Lecture: “Intellectual History and Computing: Digital Approaches to the Study of Korean Confucianism”
Date: Friday, March 30, 2018, 2:30pm to 4:00pm
Location: S153, 1st Floor, CGIS South Building, Harvard University, 1730 Cambridge Street, Cambridge
Rectifying the Name of Confucianism, Boston University, September 28-29, 2018
Keynote Speakers: Stephen C. Angle (Wesleyan), Bryan Van Norden (Vassar)
Boston University Confucian Association invites scholars from any discipline to participate in a symposium exploring the prospects for Ruism (Confucianism) in the United States. (For submission information, see below or here.)
Continue reading “CFP: BU Conference on Confucianism in US”
Anna Sun will deliver a lecture at BU Confucian Association on March 17th at 2:00pm; its title is “Towards a Global Confucianism in the 21st Century: Field notes from China, South Korea, and Indonesia.” Respondents include Prof. Robert Neville, Dr. Yair Lior, and Dr. Bin Song.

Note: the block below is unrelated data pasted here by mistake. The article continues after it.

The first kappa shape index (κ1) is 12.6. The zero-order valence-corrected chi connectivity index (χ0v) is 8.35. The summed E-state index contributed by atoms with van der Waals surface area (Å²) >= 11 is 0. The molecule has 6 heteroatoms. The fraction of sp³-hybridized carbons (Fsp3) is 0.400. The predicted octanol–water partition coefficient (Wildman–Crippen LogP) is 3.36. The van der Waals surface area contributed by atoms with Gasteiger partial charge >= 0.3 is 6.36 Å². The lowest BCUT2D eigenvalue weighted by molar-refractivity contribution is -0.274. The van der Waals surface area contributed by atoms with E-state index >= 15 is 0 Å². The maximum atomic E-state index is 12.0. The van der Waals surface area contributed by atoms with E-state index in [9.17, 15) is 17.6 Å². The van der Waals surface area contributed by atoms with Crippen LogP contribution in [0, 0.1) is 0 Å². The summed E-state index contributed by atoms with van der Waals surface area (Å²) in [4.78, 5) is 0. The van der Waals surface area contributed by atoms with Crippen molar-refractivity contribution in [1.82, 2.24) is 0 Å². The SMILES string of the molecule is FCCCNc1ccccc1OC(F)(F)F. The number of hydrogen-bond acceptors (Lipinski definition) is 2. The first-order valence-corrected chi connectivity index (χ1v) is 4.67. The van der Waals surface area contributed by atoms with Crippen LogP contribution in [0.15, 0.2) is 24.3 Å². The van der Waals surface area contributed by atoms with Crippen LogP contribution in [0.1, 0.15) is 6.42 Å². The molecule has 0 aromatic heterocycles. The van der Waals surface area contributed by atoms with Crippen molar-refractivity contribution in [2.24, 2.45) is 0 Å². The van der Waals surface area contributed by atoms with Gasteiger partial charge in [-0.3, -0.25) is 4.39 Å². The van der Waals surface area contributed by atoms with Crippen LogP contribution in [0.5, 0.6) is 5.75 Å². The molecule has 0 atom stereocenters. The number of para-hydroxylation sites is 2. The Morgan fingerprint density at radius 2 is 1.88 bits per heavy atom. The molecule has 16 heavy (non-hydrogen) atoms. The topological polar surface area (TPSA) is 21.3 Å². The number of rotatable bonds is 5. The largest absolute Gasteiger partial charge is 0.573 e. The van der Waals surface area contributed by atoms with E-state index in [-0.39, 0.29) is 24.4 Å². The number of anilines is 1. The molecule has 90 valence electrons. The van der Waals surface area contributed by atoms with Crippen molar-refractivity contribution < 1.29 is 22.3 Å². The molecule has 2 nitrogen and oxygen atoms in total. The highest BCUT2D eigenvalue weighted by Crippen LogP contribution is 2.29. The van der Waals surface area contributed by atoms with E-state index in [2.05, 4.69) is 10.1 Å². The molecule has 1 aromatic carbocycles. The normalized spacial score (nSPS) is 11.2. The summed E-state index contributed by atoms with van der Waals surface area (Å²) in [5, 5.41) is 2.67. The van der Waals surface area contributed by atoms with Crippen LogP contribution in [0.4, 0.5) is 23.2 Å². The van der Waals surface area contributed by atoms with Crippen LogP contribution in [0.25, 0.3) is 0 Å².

Yuelu Academy of Hunan University is advertising two jobs that each relates somewhat to Chinese philosophy. I am informed that they are looking for candidates who can teach in English. The jobs:
- Fields described as “Graeco philosophy, Patristics, medieval philosophy, German classic philosophy, modern Christian theology, Bible studies, comparative religions and Confucian-Christian dialogue, Chinese religions.” More details here.
- Fields descried as “Medieval, late imperial and modern Chinese history, Chinese historical philology, intellectual history (from Song to Qing), Confucian classics studies, and history of Academies.” More details here.
The University of Hawaii Press has published Roger Ames and Peter Hershock, eds., Confucianisms for a Changing World Cultural Order. The Amazon link, with access to the Table of Contents, is here.